Most of the time we can manage with clobetasol ointment and low-dose aspirin. I wouldn’t give aspirin to a young child with a high fever, but otherwise I think aspirin is not harmful. Apublished in Mayo Clinic Proceedings in 2014, before COVID, by Jonathan Cappel, MD, and David Wetter, MD, provides a nice therapeutic algorithm. Assuming that the findings we are seeing now are inflammatory, then I think that algorithm should apply. Nifedipine 20-60 mg/day is an option. Hydroxychloroquine, a maximum of 5 mg/kg per day, is an option. I have used hydroxychloroquine most commonly, pre-COVID, in patients who have symptomatic pernio.
I also use pentoxifylline 400 mg three times a day, which has a slight anti-inflammatory effect, when I think a blood vessel is incidentally involved or the patient has a predisposition to clotting. Nicotinamide 500 mg three times a day can be used, though I have not used it.
Some topical options are nitroglycerin, tacrolimus, and minoxidil.
However, during this post-COVID period, I have not come across many with pseudo-pernio who needed anything more than a topical steroid and some aspirin. But I do know of other physicians who have been taking care of patients with much more symptomatic disease.
Dr. Lipper: That is a comprehensive list. You’ve mentioned some options that I’ve wondered about, especially pentoxifylline, which I have found to be very helpful for livedoid vasculopathy. I should note that these are all off-label uses.
Let’s talk about some other suspected skin manifestations of COVID. A prospective nationwide study in Spain of 375 patients reported on a number of different skin manifestations of COVID.
You’re part of a team doing critically important work with the American Academy of Dermatology COVID-19 Dermatology Registry. I know it’s early going, but what are some of the other common skin presentations you’re finding?
Dr. Fox: I’m glad you brought up that paper out of Spain. I think it is really good and does highlight the difference in acute versus convalescent cutaneous manifestations and prognosis. It confirms what we’re seeing. Retiform purpura is an early finding associated with ill patients in the hospital. Pseudo pernio-like lesions tend to be later-stage and in younger, healthier patients.
Interestingly, the vesicular eruption that those investigators describe – monomorphic vesicles on the trunk and extremity – can occur in the more acute phase. That’s fascinating to me because widespread vesicular eruptions are not a thing that we commonly see. If it is not an autoimmune blistering disease, and not a drug-induced blistering process, then you’re really left with viral. Rickettsialpox can do that, as can primary varicella, disseminated herpes, disseminated zoster, and now COVID. So that’s intriguing.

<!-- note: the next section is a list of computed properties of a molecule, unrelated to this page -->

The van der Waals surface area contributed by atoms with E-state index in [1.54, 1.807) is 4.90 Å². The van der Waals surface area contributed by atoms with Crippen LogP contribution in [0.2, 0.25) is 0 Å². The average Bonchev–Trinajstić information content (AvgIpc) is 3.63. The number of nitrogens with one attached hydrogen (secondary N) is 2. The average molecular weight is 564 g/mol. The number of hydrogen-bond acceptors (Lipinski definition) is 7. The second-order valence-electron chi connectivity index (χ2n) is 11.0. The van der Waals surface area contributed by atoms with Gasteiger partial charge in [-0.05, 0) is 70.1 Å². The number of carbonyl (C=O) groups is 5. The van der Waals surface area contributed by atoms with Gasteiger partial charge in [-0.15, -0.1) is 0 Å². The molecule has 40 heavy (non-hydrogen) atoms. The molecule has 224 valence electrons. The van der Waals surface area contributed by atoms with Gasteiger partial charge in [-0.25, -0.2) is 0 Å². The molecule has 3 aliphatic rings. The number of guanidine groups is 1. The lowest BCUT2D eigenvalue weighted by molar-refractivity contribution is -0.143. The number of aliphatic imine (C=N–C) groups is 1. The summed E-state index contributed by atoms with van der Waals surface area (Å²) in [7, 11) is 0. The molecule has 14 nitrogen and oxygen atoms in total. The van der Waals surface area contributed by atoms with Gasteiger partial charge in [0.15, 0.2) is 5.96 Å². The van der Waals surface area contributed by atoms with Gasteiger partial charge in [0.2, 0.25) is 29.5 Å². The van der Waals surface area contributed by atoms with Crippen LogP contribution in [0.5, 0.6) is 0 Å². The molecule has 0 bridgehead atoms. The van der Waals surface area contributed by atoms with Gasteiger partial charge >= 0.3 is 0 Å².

I got called to see a patient yesterday who had symptoms of COVID about a month ago. She was not PCR tested at the time but she is now negative. She has a widespread eruption of tiny vesicles on an erythematous base. An IgG for COVID is positive. How do we decide whether her skin lesions have active virus in them?
The many dermatologic manifestations of COVID-19
Dr. Lipper: In the series in Spain, almost 1 out of 10 patients were found to have a widespread vesicular rash. And just under half had maculopapular exanthems. The information arising from the AAD registry will be of great interest and build on this paper.
In England, the National Health Service and the Paediatric Intensive Care Society recently put out a warning about an alarming number of children with COVID-19 who developed symptoms mimicking Kawasaki disease (high fever, abdominal pain, rash, swollen lymph nodes, mucositis, and conjunctivitis). These kids have systemic inflammation and vasculitis and are critically ill. That was followed by an alert from the New York City Health Department about cases there, which as of May 6 numbered 64. Another 25 children with similar findings have been identified in France.
This is such a scary development, especially because children were supposed to be relatively “safe” from this virus. Any thoughts on who is at risk or why?
Dr. Fox: It’s very alarming. It appears that these cases look just like Kawasaki disease.
It was once hypothesized that Coronaviridae was the cause of Kawasaki disease. Then that got debunked. But these cases now raise the question of whether Kawasaki disease may be virally mediated. Is it an immune reaction to an infectious trigger? Is it actually Coronaviridae that triggers it?
As with these pernio cases, I think we’re going to learn about the pathophysiology of these diseases that we currently look at as secondary responses or immune reactions to unknown triggers. We’re going to learn a lot about them and about the immune system because of how this virus is acting on the immune system.
Dr. Lipper: As is the case with patients with pernio-like lesions, some of these children with Kawasaki-like disease are PCR negative for SARS-CoV-2. It will be interesting to see what happens with antibody testing in this population.
Dr. Fox: Agree. While some of the manufacturers of serology tests have claimed that they have very high sensitivity and specificity, that has not been my experience.
Dr. Lipper: I’ve had a number of patients with a clinical picture that strongly suggests COVID whose serology tests have been negative.
Dr. Fox: As have I. While this could be the result of faulty tests, my biggest worry is that it means that people with mild disease do not mount an antibody response. And if people who have disease can’t make antibodies, then there’s no herd immunity. If there’s no herd immunity, we’re stuck in lockdown until there’s a vaccine.
Dr. Lipper: That is a scary but real possibility. We need evidence – evidence like that provided by the AAD registry.
Dr. Fox: Agree. I look forward to sharing those results with you when we have them.
is a clinical assistant professor at the University of Vermont, Burlington, and a partner at Advanced DermCare in Danbury, Conn.
is a professor in the department of dermatology at the University of California, San Francisco. She is a hospital-based dermatologist who specializes in the care of patients with complex skin conditions. She is immediate past president of the Medical Dermatology Society and current president of the Society of Dermatology Hospitalists.